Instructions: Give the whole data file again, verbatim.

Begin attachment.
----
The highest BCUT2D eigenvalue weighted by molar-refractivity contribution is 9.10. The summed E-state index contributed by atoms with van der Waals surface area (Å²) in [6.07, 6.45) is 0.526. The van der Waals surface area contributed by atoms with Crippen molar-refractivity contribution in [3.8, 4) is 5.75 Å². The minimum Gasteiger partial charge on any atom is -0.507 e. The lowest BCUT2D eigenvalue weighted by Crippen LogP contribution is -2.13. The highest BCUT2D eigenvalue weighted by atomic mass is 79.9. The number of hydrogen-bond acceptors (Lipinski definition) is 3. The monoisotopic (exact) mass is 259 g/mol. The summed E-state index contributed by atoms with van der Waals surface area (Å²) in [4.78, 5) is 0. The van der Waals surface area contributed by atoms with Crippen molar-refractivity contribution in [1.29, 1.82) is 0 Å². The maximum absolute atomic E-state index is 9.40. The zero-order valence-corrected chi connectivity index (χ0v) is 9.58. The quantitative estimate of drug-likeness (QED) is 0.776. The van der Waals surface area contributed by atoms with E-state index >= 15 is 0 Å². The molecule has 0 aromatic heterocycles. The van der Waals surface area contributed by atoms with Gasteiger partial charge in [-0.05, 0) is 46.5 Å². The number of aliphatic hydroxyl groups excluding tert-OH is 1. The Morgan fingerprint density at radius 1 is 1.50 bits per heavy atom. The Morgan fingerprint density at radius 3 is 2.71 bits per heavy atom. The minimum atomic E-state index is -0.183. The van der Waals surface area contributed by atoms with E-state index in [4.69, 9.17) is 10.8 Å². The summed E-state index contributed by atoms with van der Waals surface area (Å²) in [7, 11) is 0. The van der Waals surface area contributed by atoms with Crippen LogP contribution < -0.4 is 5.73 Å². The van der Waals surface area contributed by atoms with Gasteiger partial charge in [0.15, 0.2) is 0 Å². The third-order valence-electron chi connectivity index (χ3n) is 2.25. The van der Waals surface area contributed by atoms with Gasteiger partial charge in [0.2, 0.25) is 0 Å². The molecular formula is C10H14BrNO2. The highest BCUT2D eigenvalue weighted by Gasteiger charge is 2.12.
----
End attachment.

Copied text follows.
The highest BCUT2D eigenvalue weighted by molar-refractivity contribution is 9.10. The summed E-state index contributed by atoms with van der Waals surface area (Å²) in [6.07, 6.45) is 0.526. The van der Waals surface area contributed by atoms with Crippen molar-refractivity contribution in [3.8, 4) is 5.75 Å². The minimum Gasteiger partial charge on any atom is -0.507 e. The lowest BCUT2D eigenvalue weighted by Crippen LogP contribution is -2.13. The highest BCUT2D eigenvalue weighted by atomic mass is 79.9. The number of hydrogen-bond acceptors (Lipinski definition) is 3. The monoisotopic (exact) mass is 259 g/mol. The summed E-state index contributed by atoms with van der Waals surface area (Å²) in [4.78, 5) is 0. The van der Waals surface area contributed by atoms with Crippen molar-refractivity contribution in [1.29, 1.82) is 0 Å². The maximum absolute atomic E-state index is 9.40. The zero-order valence-corrected chi connectivity index (χ0v) is 9.58. The quantitative estimate of drug-likeness (QED) is 0.776. The van der Waals surface area contributed by atoms with E-state index >= 15 is 0 Å². The molecule has 0 aromatic heterocycles. The van der Waals surface area contributed by atoms with Gasteiger partial charge in [-0.05, 0) is 46.5 Å². The number of aliphatic hydroxyl groups excluding tert-OH is 1. The Morgan fingerprint density at radius 1 is 1.50 bits per heavy atom. The Morgan fingerprint density at radius 3 is 2.71 bits per heavy atom. The minimum atomic E-state index is -0.183. The van der Waals surface area contributed by atoms with E-state index in [4.69, 9.17) is 10.8 Å². The summed E-state index contributed by atoms with van der Waals surface area (Å²) in [7, 11) is 0. The van der Waals surface area contributed by atoms with Crippen LogP contribution < -0.4 is 5.73 Å². The van der Waals surface area contributed by atoms with Gasteiger partial charge in [0.15, 0.2) is 0 Å². The third-order valence-electron chi connectivity index (χ3n) is 2.25. The van der Waals surface area contributed by atoms with Gasteiger partial charge in [0.2, 0.25) is 0 Å². The molecular formula is C10H14BrNO2. The highest BCUT2D eigenvalue weighted by Gasteiger charge is 2.12.